A few posts ago, I mentioned there are lots of changes going on where I work. My boss retired, and there are now 3 people covering his duties. In addition, there is a reorganization of the hierarchical structure where I work, so I am getting a new boss within the structure. This only sounds like two things, but they’re huge.

With a change in where I fit in the bureaucratic structure comes a change of location. It won’t be immediate, but at some point this year, my work station will change. I’ll be driving to work instead of taking the bus.

Big changes.

All of this is causing me stress. The first evidence of the stress is reduced sleep time. I’m getting about thirty minutes less sleep on work nights. It’s not debilitating, but it’s noticeable.

Today, my thoughts are speedy. They’re not actually racing, but they are definitely faster than normal. I noticed in meditation this morning that it was hard to concentrate. I just walked down to the cathedral and meditated for a few short minutes, which helped a great deal. Sitting at my desk right now, I can tell my thoughts are speedy.

All this reminds me of hypomania. In the past, I often had a mood change when winter changed to spring right around this time of year. I’m more frightened of a depressive episode that may follow than I am the hypomania.

So here’s the plan: I am going to return to weekly therapy appointments for the time being. I’m not planning any change to my medication routine, but I will call my psychiatrist at the first hint it’s needed. I’m still getting good exercise and will continue that. I will add meditation times as able. I will do what I need to to get good sleep. I’m going to greatly restrict my sugar intake for a while.

It’s a plan. It helps me feel better knowing I have steps to take to get me through this time.

Work Stress

My boss retired today. He was a good boss. We weren’t close; there was no reason for us to be. It was simply a professional relationship, and he was always fair.

There are three people handling his responsibilities while there is a search to hire someone new. Searches of this nature take time for various reasons. I am answering to someone new, and the transition means that I have to start over with one project I was working on for a year. Yes, I have to start over. It might not be too bad. My new boss says she has ideas. I’m open to new ideas.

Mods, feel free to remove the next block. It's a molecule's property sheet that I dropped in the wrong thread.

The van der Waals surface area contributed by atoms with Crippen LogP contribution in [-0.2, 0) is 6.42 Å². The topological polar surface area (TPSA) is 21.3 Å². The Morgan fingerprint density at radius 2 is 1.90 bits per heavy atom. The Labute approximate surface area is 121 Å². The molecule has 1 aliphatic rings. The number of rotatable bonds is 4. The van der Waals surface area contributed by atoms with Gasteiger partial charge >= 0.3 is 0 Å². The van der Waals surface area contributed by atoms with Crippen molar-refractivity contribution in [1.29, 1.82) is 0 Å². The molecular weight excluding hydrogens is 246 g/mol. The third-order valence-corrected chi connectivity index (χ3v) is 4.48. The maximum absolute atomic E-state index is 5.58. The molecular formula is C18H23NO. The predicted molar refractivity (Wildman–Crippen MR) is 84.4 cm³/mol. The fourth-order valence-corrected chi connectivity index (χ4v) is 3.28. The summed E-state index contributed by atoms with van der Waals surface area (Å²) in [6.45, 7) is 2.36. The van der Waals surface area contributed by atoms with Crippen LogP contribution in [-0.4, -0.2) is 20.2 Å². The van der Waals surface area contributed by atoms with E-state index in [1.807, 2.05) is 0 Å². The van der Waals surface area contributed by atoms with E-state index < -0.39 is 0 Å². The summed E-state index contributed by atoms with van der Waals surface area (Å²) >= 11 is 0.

But there’s stress. There are rumors in the office, and they are interfering with my serenity. It really upsets me.

I have therapy today, so I’ll be able to talk about it and get some ideas of how to walk through this time of change. I’ve got antianxiety medication that I haven’t needed for a while, but I will start taking again. The weather has been cold, so I haven’t been going for my morning walks. I’m going to restart that in the morning. I’m still eating healthy food, so that’s good. My sleep has been affected detrimentally. I think the antianxiety medicine will help with that. I am using meditation a lot. I’ve even done some at my desk.

I’m not happy, but I have a plan to get through this period of change. I will walk through it. I’m walking through the stress.

Sleep Psychology Works!

I went to the sleep psychologist about a month ago, and I started keeping a sleep diary. I have gone from sleeping only about 6 hours to now getting a solid 7 hours of sleep the majority of nights. On some weekend nights, I sleep longer. I’m really happy about this.

Sleep is one of the pillars of my recovery, and getting adequate slumber time helps keep me stable.

One thing the psychologist did that gave me great relief was to teach me how to recognize anxiety by how I’m breathing. Without realizing it, I was breathing in my chest. She taught me that’s a sign of anxiety and to switch to belly breathing to relieve it. It worked!

We also did a worksheet based on Cognitive Behavioral Therapy about a problem I had a work. Using the worksheet revealed to me that I have a unique set of requirements around my job, and that I should go easy on myself. This helped enormously. I was judging myself harshly about some trouble at work.

So I’m sleeping much better, and it’s making a marked improvement in my days.